Voltage questions about mother boards

as oer the title i have some questions about voltage. I just built my first arcade stick about 1 month ago. My next plan is building my own ddr pad. Since i have many ddr version on many differant systems I figured i would just get teh same mother board i did for my stick and place it in a ddr pad shell and whire ir acourdingly. http://www.focusattack.com/akishop-ps360-multi-console-joystick-pcb/ this is the mother board that is in my stick and it works great. It also can work on every system i have a ddr game on so this is ideal for what i am wanting to build. <br><br>I am slightly worried however that the pads im thinking about buying http://na.suzohapp.com/amusement/gameparts/92501029.htm will send out a differant voltage than what the mother board can receive. Does anyone know if this matters? I can only imagion it does. Also does anyone know if there is anyway to test out what current these things can or can not receive?<br>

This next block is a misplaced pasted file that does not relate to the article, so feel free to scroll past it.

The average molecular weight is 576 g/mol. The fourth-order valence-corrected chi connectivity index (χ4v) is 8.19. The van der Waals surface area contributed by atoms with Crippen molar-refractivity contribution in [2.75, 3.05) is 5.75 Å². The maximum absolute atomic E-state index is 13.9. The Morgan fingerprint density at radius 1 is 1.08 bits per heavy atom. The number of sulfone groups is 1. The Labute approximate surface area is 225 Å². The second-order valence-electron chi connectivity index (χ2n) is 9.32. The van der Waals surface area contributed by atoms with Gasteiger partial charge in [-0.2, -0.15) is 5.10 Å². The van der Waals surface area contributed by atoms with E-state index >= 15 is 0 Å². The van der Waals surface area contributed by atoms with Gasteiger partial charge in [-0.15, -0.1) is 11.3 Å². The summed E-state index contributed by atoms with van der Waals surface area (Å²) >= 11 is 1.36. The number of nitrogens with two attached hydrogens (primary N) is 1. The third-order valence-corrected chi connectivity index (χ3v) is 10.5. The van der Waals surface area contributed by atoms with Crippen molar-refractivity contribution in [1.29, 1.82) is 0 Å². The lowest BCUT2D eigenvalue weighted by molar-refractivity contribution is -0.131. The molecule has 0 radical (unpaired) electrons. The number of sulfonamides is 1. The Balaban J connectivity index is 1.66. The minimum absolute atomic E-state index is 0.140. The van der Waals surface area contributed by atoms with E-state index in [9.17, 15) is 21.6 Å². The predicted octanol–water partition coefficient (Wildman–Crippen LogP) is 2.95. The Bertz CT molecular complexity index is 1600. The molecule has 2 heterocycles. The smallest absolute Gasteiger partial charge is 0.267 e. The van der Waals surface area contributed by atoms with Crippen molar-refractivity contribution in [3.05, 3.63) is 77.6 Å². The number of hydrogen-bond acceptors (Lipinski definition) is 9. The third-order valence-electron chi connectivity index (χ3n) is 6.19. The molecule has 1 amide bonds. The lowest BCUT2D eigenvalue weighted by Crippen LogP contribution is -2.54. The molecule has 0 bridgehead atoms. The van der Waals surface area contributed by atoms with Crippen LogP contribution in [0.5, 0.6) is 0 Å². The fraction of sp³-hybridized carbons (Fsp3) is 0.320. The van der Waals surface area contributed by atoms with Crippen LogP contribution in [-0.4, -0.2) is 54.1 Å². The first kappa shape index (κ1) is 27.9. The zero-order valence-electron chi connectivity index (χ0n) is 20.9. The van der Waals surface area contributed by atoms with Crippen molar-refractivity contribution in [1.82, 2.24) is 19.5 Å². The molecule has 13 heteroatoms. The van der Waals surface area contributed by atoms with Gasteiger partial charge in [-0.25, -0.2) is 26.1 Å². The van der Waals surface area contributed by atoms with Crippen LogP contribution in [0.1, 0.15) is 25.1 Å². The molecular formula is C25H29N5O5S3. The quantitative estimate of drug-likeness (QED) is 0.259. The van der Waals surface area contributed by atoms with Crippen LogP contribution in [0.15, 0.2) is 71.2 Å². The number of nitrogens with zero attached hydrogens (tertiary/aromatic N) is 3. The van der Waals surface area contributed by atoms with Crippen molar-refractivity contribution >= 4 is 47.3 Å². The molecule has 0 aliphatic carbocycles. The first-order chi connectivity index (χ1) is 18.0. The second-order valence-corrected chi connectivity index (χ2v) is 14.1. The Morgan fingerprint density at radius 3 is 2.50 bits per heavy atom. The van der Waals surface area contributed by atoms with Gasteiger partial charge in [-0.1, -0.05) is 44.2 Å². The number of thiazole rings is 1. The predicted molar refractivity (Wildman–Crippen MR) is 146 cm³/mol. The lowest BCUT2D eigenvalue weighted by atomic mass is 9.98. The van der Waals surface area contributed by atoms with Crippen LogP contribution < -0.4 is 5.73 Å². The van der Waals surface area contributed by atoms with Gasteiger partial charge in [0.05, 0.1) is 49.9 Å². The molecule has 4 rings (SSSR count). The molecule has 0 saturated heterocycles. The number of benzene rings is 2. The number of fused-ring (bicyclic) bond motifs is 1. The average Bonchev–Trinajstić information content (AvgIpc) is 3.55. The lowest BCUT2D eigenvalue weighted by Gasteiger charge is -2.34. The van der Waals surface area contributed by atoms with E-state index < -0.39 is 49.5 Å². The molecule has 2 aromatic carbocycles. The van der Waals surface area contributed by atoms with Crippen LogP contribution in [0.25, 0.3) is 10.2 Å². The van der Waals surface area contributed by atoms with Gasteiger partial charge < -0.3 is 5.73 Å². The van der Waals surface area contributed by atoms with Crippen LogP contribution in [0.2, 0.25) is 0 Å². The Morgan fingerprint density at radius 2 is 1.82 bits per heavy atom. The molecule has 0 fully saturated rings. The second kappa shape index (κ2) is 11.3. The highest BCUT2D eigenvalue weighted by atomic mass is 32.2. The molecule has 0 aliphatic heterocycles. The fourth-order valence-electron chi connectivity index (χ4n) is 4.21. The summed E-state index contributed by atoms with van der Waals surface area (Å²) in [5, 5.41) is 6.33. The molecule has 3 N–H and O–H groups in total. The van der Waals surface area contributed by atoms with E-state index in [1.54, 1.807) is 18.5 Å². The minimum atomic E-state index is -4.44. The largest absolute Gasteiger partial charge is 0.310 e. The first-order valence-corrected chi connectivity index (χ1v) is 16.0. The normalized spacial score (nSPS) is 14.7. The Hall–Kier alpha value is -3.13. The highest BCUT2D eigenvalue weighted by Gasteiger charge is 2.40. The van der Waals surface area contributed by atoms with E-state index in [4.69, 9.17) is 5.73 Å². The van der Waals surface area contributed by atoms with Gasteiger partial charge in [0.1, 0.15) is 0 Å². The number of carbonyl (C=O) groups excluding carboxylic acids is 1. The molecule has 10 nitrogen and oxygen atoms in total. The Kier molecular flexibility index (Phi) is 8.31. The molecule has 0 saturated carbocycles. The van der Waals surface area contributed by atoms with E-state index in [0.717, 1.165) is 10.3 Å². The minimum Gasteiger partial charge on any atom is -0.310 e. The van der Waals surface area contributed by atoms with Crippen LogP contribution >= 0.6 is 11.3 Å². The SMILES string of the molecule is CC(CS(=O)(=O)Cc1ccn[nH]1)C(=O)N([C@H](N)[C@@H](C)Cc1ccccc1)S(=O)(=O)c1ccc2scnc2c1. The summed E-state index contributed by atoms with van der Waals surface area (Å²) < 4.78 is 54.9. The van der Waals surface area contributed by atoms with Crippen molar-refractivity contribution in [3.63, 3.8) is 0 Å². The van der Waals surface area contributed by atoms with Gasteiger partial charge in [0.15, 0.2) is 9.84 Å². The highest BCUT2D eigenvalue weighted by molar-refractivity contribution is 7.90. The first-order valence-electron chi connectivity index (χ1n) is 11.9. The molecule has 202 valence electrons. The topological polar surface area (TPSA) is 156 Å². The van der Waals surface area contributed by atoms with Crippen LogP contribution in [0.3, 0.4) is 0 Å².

I think those DDR pads are like buttons.  If that’s true, then they should work with pretty much any voltage the controller uses.<br>

The easiest thing to work with electrically is a “dry contact” – a switch that physically opens and closes.  None of the mysteries of semiconductors, as long as you don’t put so much power through it that it will arc and weld itself closed (or evaporate) you don’t really need to care about voltages.  This is what all the microswitches used in arcade sticks and buttons are.  The button doesn’t itself send out any voltage but rather allows a signal put out by the board to pass through it or not.  Actually it usually allows ground (zero-voltage) to go through or not, but don’t get to fixated on that.  This isn’t exactly the picture I wanted, but this picture from <a href="Dual modding 101 thread</a> should be somewhat instructive:<br><img src=“http://i22.photobucket.com/albums/b305/letage/Dual%20mod%20101/CommonVSNCG.jpg”><br><br>From some cursory searching it looks like DDR pads also use physical contacts; probably someone will come by and confirm or deny this.<br><br>But if you want to remove all doubt, call or e-mail Suzo-Happ and ask for electrical specifications for the pads.  If they come back with something like a maximum current of like 20 miliamps, then you’ll have more homework, but if they say basically no limits, then it should be smooth sailing.<br>